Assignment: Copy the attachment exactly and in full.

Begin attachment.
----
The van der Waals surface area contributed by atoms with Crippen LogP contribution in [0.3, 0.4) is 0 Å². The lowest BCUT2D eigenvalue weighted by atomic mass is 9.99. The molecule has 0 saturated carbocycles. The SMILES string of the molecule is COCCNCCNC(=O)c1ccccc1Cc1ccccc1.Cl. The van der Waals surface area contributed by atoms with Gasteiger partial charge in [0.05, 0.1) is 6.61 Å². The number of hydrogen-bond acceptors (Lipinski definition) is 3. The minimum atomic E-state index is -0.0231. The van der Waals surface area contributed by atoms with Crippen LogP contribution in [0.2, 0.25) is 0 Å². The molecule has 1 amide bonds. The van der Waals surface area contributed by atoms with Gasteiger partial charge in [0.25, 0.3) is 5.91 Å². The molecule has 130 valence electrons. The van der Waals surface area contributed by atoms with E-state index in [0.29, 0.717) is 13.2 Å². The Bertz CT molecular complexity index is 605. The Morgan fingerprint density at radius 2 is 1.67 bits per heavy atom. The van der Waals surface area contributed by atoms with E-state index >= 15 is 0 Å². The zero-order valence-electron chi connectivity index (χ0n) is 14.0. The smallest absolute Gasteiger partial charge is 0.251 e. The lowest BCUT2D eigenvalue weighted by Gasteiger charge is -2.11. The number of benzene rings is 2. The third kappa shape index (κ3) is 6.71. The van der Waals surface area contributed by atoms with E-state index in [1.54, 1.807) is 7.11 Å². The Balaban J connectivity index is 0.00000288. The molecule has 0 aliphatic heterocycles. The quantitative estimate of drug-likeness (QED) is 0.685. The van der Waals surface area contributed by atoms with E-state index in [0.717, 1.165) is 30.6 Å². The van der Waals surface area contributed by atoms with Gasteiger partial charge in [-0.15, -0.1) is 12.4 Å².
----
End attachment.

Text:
The van der Waals surface area contributed by atoms with Crippen LogP contribution in [0.3, 0.4) is 0 Å². The lowest BCUT2D eigenvalue weighted by atomic mass is 9.99. The molecule has 0 saturated carbocycles. The SMILES string of the molecule is COCCNCCNC(=O)c1ccccc1Cc1ccccc1.Cl. The van der Waals surface area contributed by atoms with Gasteiger partial charge in [0.05, 0.1) is 6.61 Å². The number of hydrogen-bond acceptors (Lipinski definition) is 3. The minimum atomic E-state index is -0.0231. The van der Waals surface area contributed by atoms with Crippen LogP contribution in [0.2, 0.25) is 0 Å². The molecule has 1 amide bonds. The van der Waals surface area contributed by atoms with Gasteiger partial charge in [0.25, 0.3) is 5.91 Å². The molecule has 130 valence electrons. The van der Waals surface area contributed by atoms with E-state index in [0.29, 0.717) is 13.2 Å². The Bertz CT molecular complexity index is 605. The Morgan fingerprint density at radius 2 is 1.67 bits per heavy atom. The van der Waals surface area contributed by atoms with E-state index >= 15 is 0 Å². The zero-order valence-electron chi connectivity index (χ0n) is 14.0. The smallest absolute Gasteiger partial charge is 0.251 e. The lowest BCUT2D eigenvalue weighted by Gasteiger charge is -2.11. The number of benzene rings is 2. The third kappa shape index (κ3) is 6.71. The van der Waals surface area contributed by atoms with E-state index in [1.54, 1.807) is 7.11 Å². The Balaban J connectivity index is 0.00000288. The molecule has 0 aliphatic heterocycles. The quantitative estimate of drug-likeness (QED) is 0.685. The van der Waals surface area contributed by atoms with E-state index in [0.717, 1.165) is 30.6 Å². The van der Waals surface area contributed by atoms with Gasteiger partial charge in [-0.15, -0.1) is 12.4 Å².